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Mayor's Task Force on Human Trafficking - June 11, 2014 - Meeting Minutes

Mayor's Task Force on Human Trafficking - June 11, 2014

Mayor’s Task Force on Anti-Human Trafficking

Child Sex Trafficking Subcommittee Meeting

Wednesday June 11, 2014 1:30 pm – 3:00 pm

City Hall, Room 305

1 Dr. Carlton B. Goodlett Place, San Francisco, CA 94102


Cathy Cousart, SF Human Services

Glenn Eagleson, Dept. Children and Families/TAYSF

Kathy Baxter, SFCAPC

Ellyn Bell, SAGE

Amanda Berger, SF Demand Collaborative

B. Patrick Buckalew, Huckleberry House

Irene Casanova, Larkin Street Youth Services

Julius Deguia, SF District Attorney’s Office

Celia Flinn, Department on the Status of Women

Johanna Gendelman, Department of Health Services/FCS

Jill Jacobs, Family Builders

Minouche Kandel, Department on the Status of Women

Antonia Lavine, NCJW/SFCAHT

Alison Lustbader, SFCBHS

Delia Montiel, SF District Attorney’s Office/ Victim Services

Eva Morgenstein, Department on the Status of Women

Andrea Rush, SFCAPC

Ana Villagrán, SF Juvenile Probation


I.             Introduction, Agenda Review, and Minutes Review

The meeting was called to order at 1:33pm by Minouche Kandel. Attendees introduced themselves. The agenda was approved. The minutes from May 14, 2014 were approved [Baxter/Villagrán/all]


II.            Update On Emergency Response To CSEC           

The Department on the Status of Women took the proposal funding an emergency response to commercially sexually exploited youth to their budget analyst in the Mayor’s office, but it did not make it into Mayor’s budget. Funding may be available through the Department of Public Health which reissued an RFQ for Child Crisis Response Teams. SAGE has submitted a proposal to DPH to fund an emergency response under this RFQ. The possibility of getting the proposal funded through a supervisory add-back was also discussed. There is also possible funding in the state budget that is being proposed. The Children’s Amendment in San Francisco may also be a possible source of funding.


III.           Case Study Discussions

In order to frame the policy discussion, the group looked at how sample cases are currently being handled. The group discussed examples from Larkin Street and Huckleberry House

The Larkin Street case highlighted the need for an immediate connection to a CSEY specialist. Larkin referred the youth for services but she went AWOL before they could connect her with a CSEY advocate. This case involved a 20 year old, which also reaffirmed the target age group which was identified as up to 21. This case involved a youth who identified as a lesbian and felt uncomfortable in a South Bay shelter she perceived to be religiously affiliated, highlighting importance of outreach to LGBT youth. This example also shows the multiple ways that CSEY present, as “Jane” came directly to Larkin; she was not picked up by police and was actively seeking help.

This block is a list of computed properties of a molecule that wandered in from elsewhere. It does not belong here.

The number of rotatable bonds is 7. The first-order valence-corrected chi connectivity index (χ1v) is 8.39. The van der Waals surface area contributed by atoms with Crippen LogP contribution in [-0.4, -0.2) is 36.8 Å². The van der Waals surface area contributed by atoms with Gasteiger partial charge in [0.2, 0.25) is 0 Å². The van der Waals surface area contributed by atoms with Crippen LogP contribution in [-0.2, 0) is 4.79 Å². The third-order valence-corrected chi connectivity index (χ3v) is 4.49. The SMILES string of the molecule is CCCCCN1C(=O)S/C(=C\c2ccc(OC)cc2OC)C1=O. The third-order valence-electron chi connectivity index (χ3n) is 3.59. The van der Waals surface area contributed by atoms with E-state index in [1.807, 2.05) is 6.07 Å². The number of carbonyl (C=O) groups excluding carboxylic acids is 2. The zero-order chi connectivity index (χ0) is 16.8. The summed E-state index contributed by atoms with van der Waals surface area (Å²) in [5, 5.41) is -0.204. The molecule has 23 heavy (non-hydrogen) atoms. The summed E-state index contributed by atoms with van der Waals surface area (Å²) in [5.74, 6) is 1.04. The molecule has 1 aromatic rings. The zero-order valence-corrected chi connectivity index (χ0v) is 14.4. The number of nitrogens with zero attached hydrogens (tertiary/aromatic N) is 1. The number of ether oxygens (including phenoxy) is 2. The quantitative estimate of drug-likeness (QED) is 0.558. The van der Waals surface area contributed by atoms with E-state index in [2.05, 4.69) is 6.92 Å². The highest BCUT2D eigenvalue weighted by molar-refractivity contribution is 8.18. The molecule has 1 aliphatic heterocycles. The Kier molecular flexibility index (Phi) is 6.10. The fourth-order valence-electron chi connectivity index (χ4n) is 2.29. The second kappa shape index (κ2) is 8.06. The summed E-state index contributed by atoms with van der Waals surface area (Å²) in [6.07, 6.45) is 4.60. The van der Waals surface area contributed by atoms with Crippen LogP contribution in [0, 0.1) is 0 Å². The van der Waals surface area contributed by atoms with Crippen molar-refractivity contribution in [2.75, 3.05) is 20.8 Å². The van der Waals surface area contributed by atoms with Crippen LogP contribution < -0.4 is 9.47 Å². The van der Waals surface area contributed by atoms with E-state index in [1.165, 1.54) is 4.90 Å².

The group discussed whether San Francisco should adopt a policy of never arresting commercially sexually exploited youth, particularly if we were able to implement a 24-hour response. There was not a consensus. Cathy Cousart noted that if even if an agency hooked the youth up with services, many times, they go right back out. When the child is 13 years old, juvenile hall can keep them safe.

Jill Jacobs urged the group to look at where the children are being placed, to think of ways to build safe spaces and focus on existing family networks.

Patrick Buckalew discussed a sample case from Huckleberry House that was successful. They were able to connect the youth to SAGE, and a CPS social worker. She told staff she was having sex for money and was fearful that her boyfriend would be angry with her. After talking with SAGE, she went AWOL, but said she would follow up with SAGE. She later showed up at CPS, and willingly went into placement at a group home outside of San Francisco.

This case was successful because the youth stayed until morning, which usually does not happen, SAGE came right away, and there was an incredible social worker. When everyone works together, it works out really well and timing is crucial.

In another Huckleberry case, the youth was 16, picked up at 3 am by the San Francisco Police Department, and brought to Huckleberry House. She refused to stay the night and went AWOL within an hour after eating. Huckleberry House gave Jade information about SAGE and gave her information to SAGE.

Ms. Cousart expressed concern that in the past, youth engaging in commercial sexual activity were found by police on the street and brought to CPS. Now that everything is on the internet, the youth are not easy to find.

Alison Lustbader noted the need for specialized shelters for commercially sexually exploited youth just as there are specialized shelters for domestic violence survivors.